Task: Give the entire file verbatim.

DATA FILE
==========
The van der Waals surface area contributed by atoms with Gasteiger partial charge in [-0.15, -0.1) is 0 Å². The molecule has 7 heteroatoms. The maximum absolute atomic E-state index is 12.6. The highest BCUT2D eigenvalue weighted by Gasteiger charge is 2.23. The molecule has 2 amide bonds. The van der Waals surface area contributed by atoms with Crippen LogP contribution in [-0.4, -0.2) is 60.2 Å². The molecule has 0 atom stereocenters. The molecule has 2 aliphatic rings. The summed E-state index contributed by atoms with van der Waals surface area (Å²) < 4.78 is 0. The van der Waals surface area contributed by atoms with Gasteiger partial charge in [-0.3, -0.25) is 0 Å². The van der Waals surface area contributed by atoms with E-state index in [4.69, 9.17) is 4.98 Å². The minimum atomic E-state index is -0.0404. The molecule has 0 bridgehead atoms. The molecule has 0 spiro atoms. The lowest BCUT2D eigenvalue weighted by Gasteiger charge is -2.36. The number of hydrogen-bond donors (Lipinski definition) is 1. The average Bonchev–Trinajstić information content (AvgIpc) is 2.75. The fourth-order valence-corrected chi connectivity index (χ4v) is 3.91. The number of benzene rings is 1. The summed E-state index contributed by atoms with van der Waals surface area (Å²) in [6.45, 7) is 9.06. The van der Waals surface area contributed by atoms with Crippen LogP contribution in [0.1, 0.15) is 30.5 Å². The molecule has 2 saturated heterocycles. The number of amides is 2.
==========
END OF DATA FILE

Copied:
The van der Waals surface area contributed by atoms with Gasteiger partial charge in [-0.15, -0.1) is 0 Å². The molecule has 7 heteroatoms. The maximum absolute atomic E-state index is 12.6. The highest BCUT2D eigenvalue weighted by Gasteiger charge is 2.23. The molecule has 2 amide bonds. The van der Waals surface area contributed by atoms with Crippen LogP contribution in [-0.4, -0.2) is 60.2 Å². The molecule has 0 atom stereocenters. The molecule has 2 aliphatic rings. The summed E-state index contributed by atoms with van der Waals surface area (Å²) < 4.78 is 0. The van der Waals surface area contributed by atoms with Gasteiger partial charge in [-0.3, -0.25) is 0 Å². The van der Waals surface area contributed by atoms with E-state index in [4.69, 9.17) is 4.98 Å². The minimum atomic E-state index is -0.0404. The molecule has 0 bridgehead atoms. The molecule has 0 spiro atoms. The lowest BCUT2D eigenvalue weighted by Gasteiger charge is -2.36. The number of hydrogen-bond donors (Lipinski definition) is 1. The average Bonchev–Trinajstić information content (AvgIpc) is 2.75. The fourth-order valence-corrected chi connectivity index (χ4v) is 3.91. The number of benzene rings is 1. The summed E-state index contributed by atoms with van der Waals surface area (Å²) in [6.45, 7) is 9.06. The van der Waals surface area contributed by atoms with Crippen LogP contribution in [0.1, 0.15) is 30.5 Å². The molecule has 2 saturated heterocycles. The number of amides is 2.